But you're only 19.. I can't imagine any God that would be so ruthless as to holding you to a marriage vow that would result in you living the majority of your life with someone who doesn't respect you, care for you, love you.. If your God is really not going to forgive you the mistake you made, and for choosing instead to live your life happily, free of the tyrant that is this man, then that is not a God worth worshipping.

    I strongly feel like you might fit this video:


    The whole video is interesting and imo worth a watch.. But starting around 9:26 is where I think she's describing where you're at. Where she starts talking about autistic women ending up in predatory relationships.
     
    Last edited: Jan 11, 2020
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  11. Judge

    Judge Well-Known Member V.I.P Member

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    I'm afraid the OP's description of her husband easily places him into the category of those who don't want to understand, and instead default only to their way of thinking. With both an expectation and demand that you conform to their thought processes and not your own.

    Or as we say in the states, "It's my way or the highway".

    Under such circumstances I just don't think there's any truly practical advice much of anyone can give you to overcome your husband's mentality and persuade him to the contrary.

    IMO separation is inevitable.
     
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  12. Alexej

    Alexej Active Member

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    just came across this website. Hjem - Autismesiden.no which I expect you are able to read, I am not that familiar with sites in Swedish, but I am sure you have looked.
     
    Last edited: Jan 16, 2020
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  13. Aspychata

    Aspychata My Art Work

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    My abusive ex husband dismissed me the same way,by putting me down, by telling me not to worry, yelling and all that you are going thru except he didn't compare me to his mom. He didn't call me weak but he spent time trying to devalue me.

    It clearly sounds like a extremely abusive relationship. Yelling is a form of emotional abuse. You now have to deal with the denial of thoughts that this can't be a abusive relationship. But young woman can be targeted because of your inexperience of relationships. You need to think about your plan of exit. Nothing will change, he will continue to be abusive because he thinks you aren't strong enough to leave, that's why he is programming you by telling you that you are weak. My therapist said l was lucky to escape because a majority of woman return to abuser. But it happened very late in life to me, no way would l return to that.
     
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  14. Magpie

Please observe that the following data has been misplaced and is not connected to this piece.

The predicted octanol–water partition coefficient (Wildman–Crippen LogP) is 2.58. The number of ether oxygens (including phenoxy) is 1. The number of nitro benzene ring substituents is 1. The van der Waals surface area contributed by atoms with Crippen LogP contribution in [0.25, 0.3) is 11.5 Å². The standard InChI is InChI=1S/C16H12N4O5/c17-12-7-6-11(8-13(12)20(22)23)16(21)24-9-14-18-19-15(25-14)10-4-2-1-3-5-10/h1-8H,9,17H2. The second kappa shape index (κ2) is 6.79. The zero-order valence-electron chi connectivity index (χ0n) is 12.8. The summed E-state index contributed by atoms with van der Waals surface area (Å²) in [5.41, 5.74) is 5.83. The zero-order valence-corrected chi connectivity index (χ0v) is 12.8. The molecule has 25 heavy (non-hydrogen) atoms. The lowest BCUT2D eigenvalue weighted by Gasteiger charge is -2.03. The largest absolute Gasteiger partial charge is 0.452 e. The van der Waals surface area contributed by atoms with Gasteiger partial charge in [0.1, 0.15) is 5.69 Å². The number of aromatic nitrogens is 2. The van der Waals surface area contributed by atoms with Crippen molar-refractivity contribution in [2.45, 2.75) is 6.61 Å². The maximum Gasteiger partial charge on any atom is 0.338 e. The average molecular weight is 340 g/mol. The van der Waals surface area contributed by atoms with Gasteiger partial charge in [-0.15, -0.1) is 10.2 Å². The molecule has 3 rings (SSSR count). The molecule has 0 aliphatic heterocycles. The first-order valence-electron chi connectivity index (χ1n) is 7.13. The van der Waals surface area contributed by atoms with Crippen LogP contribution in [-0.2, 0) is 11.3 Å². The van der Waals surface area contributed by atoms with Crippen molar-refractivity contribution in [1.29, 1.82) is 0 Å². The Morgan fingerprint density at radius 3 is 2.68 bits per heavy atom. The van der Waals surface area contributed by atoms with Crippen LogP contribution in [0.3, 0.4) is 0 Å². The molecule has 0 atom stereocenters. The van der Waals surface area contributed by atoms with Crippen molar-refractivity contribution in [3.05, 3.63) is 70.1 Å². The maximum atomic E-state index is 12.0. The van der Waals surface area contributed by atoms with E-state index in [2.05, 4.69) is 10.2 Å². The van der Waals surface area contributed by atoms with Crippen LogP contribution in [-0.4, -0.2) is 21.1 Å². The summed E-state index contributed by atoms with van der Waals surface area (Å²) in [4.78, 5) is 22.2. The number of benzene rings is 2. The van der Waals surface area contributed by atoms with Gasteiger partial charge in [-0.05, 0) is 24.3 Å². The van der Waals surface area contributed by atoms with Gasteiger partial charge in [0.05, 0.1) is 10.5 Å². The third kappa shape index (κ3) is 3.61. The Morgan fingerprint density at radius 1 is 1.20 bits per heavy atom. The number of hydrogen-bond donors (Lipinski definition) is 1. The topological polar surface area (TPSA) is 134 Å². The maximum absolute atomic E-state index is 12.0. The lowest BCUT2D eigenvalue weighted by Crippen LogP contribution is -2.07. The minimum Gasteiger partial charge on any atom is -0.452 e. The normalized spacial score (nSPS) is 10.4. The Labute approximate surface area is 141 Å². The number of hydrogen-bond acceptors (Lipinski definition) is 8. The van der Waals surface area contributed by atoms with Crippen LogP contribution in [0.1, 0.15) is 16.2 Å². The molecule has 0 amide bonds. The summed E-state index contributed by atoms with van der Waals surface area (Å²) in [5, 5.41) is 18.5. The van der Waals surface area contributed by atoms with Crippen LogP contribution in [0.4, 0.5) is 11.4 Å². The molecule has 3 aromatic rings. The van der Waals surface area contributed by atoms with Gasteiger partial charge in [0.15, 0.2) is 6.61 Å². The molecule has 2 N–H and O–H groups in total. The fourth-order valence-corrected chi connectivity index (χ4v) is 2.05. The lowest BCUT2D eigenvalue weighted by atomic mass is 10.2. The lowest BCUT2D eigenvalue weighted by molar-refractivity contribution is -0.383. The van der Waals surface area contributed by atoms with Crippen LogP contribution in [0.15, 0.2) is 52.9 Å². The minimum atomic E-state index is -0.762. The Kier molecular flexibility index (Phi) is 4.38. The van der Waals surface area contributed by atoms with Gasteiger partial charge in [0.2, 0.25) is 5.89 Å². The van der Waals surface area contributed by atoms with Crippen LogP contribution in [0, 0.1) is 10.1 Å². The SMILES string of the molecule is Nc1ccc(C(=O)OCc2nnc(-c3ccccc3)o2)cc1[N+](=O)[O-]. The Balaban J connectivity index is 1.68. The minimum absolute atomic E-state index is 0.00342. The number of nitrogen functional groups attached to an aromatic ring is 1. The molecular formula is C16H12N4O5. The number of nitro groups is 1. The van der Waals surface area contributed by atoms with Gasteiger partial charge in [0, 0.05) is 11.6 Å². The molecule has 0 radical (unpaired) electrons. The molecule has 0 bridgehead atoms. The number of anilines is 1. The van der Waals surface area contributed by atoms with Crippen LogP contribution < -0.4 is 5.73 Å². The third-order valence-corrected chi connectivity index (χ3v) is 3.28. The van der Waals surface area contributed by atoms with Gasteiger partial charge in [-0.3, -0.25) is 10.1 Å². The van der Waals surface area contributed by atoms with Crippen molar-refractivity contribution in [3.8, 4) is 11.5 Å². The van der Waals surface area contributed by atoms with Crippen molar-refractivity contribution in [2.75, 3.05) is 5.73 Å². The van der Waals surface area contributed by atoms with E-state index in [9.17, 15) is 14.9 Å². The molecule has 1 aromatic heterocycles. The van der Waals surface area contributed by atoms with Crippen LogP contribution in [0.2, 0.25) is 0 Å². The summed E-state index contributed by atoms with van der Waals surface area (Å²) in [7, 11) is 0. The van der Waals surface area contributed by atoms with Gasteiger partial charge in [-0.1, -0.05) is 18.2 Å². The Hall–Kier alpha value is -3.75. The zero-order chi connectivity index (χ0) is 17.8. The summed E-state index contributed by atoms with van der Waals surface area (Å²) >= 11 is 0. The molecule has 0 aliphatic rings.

Magpie Member

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    Just a quick note....It’s super important to be careful about advising someone to leave an abusive relationship. Leaving may trigger the abuser to desperation and more extreme control and abuse. In domestic violence situations the abused is coached through the steps of a safety plan. Our hearts bleed for victims and we want to fix the problem immediately however gathering possessions and papers, where to live, having a safe house in case the abuser becomes violent, how to support oneself after leaving (financial stress often sends one right back to the abuser and things get worse) etc., it takes careful planning to leave a nut job so the victim doesn’t get hurt.
     
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  15. MarieMarie

    MarieMarie Some kind of aspie, perhaps, maybe?

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    I do think that is when the husband already has the habit of physical violence.
     
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  16. Alexej

    Alexej Active Member

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    you are on my mind and heart
     
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  17. Varzar

    Varzar Well-Known Member V.I.P Member

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    Yeah, I know, right?.. Hope she's doing ok..
     
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  18. Aspychata

    Aspychata My Art Work

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    I have been hit and threatened with being hit when l just break up, l didn't even live with guy and l have dealt with violence. Some men do not handle breakups at all. I was older the second time it happened with a guy l was introduced to by a very long term friend. Women can suffer in all kinds of ways. This makes us extremely hesitant to date at all. I don't think a lot of men have any clue how abusive a good deal of men are.